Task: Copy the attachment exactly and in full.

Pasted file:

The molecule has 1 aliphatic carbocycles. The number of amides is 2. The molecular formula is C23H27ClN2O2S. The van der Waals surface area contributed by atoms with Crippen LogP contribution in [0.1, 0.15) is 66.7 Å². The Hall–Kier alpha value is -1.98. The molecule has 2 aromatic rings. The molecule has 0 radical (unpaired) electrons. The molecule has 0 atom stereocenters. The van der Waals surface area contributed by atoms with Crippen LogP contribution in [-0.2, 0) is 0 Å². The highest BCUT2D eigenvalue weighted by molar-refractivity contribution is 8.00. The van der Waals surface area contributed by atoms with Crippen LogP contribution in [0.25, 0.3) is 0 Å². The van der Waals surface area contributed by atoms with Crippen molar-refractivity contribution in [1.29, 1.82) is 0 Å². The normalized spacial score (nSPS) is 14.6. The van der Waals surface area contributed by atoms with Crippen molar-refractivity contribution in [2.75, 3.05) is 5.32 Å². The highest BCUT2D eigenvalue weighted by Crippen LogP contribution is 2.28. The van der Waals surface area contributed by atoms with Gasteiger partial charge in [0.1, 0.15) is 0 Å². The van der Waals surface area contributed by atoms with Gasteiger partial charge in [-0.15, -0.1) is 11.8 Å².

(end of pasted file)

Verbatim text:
The molecule has 1 aliphatic carbocycles. The number of amides is 2. The molecular formula is C23H27ClN2O2S. The van der Waals surface area contributed by atoms with Crippen LogP contribution in [0.1, 0.15) is 66.7 Å². The Hall–Kier alpha value is -1.98. The molecule has 2 aromatic rings. The molecule has 0 radical (unpaired) electrons. The molecule has 0 atom stereocenters. The van der Waals surface area contributed by atoms with Crippen LogP contribution in [-0.2, 0) is 0 Å². The highest BCUT2D eigenvalue weighted by molar-refractivity contribution is 8.00. The van der Waals surface area contributed by atoms with Crippen LogP contribution in [0.25, 0.3) is 0 Å². The van der Waals surface area contributed by atoms with Crippen molar-refractivity contribution in [1.29, 1.82) is 0 Å². The normalized spacial score (nSPS) is 14.6. The van der Waals surface area contributed by atoms with Crippen molar-refractivity contribution in [2.75, 3.05) is 5.32 Å². The highest BCUT2D eigenvalue weighted by Crippen LogP contribution is 2.28. The van der Waals surface area contributed by atoms with Gasteiger partial charge in [0.1, 0.15) is 0 Å². The van der Waals surface area contributed by atoms with Gasteiger partial charge in [-0.15, -0.1) is 11.8 Å².